Home > Children > Is it Ever OK to Violate Their Privacy?

Is it Ever OK to Violate Their Privacy?

By: Robin Mizell - Updated: 7 Aug 2013 | comments*Discuss
 
Privacy Rights Privacy Protection Data

The Human Rights Act applies to children as well as adults. It gives children the right to due respect for their private and family lives, homes and correspondence and protects their privacy from unjustified interference by the government. For a public authority to violate a child’s privacy rights, there must be a compelling necessity in the interest of legitimate objectives and in accordance with law. In other words, there must be a legitimate need, such as national security, crime prevention, or ensuring the safety of persons or property. In addition to being able to identify and articulate the need, the public authority must also act in compliance with all applicable laws.

The interpretation of privacy law depends to a large degree on public sentiment. As society’s values evolve, so do the courts’ interpretations of privacy rights.

Confidentiality Rights

The law applicable to confidentiality is a form of privacy protection that extends to children. A child’s right to protection of confidential information is balanced with others’ rights to freedom of expression and with the public’s right to know. The courts recognise a breach of confidence as the violation of an explicit or implicit duty to keep information of a confidential nature from being improperly disclosed. A case involving a breach of confidence may entail a request for a court order, as when a celebrity seeks an injunction to prevent the publication of embarrassing photographs. The cost of such cases can make this avenue of legal recourse unavailable to all but the wealthiest individuals.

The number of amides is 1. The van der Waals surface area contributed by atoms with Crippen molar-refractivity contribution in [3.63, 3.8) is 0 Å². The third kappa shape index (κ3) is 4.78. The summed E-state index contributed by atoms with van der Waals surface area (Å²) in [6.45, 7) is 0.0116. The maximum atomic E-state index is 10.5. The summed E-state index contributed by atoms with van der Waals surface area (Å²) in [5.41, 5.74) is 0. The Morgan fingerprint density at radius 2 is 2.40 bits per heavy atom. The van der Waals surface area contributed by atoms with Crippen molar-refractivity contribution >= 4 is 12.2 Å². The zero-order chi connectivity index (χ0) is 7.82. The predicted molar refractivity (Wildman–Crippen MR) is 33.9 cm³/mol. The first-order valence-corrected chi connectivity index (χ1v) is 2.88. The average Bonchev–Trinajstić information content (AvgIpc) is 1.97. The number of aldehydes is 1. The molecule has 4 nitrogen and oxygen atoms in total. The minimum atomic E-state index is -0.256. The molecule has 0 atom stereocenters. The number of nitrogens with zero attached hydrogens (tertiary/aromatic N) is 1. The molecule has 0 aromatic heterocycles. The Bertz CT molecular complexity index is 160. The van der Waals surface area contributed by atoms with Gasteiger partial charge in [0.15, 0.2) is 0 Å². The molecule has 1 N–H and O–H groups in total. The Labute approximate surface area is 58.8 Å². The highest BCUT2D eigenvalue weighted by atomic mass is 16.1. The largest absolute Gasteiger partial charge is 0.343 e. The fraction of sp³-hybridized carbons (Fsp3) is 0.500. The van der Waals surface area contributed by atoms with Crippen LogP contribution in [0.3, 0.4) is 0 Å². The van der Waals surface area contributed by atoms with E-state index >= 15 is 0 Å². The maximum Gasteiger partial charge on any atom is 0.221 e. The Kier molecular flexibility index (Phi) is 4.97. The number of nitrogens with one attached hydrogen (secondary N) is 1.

It’s not illegal to record a telephone call or personal conversation to which you are a party, even when the other party to the conversation doesn’t know you’re making the recording. However, if the call or conversation was confidential in nature, and there’s no counterbalancing need to reveal it, such as the public’s legitimate interest in what was discussed, then you may not be able to use the recording as you had hoped. You cannot automatically provide the recording to a third party without the consent of the other person you recorded, except in certain circumstances prescribed by law. One example would be in order to prevent a crime from occurring.

Surveillance photographs and video recordings obtained by intrusive methods also can be suppressed by the courts, if they constitute a breach of confidence.

Restrictions on Children’s Rights

The Child Act defines parents’ responsibilities in relation to their children’s legal rights. The act specifies what is meant by the term “parent.” It accords the designation of “parent” automatically to mothers but to others only in certain circumstances or with specific limitations.

A child’s parent has the right to act in the child’s best interests. Therefore, if a parent can effectively argue that violating a child’s privacy or breaching confidentiality is in the interest of the child’s welfare, then the privacy violation might be permissible.

The courts also consider whether a child has the mental ability to responsibly invoke his or her right to privacy. Naturally, the younger the child, the less likely it is for the court to consider a parent’s actions to be a violation of the child’s privacy rights.

If necessary, the courts balance the conflicting interests of parent and child while taking into account the child’s welfare above all.

More information about important issues related to privacy and data protection can be found in the article Installing Bugs and Cameras.

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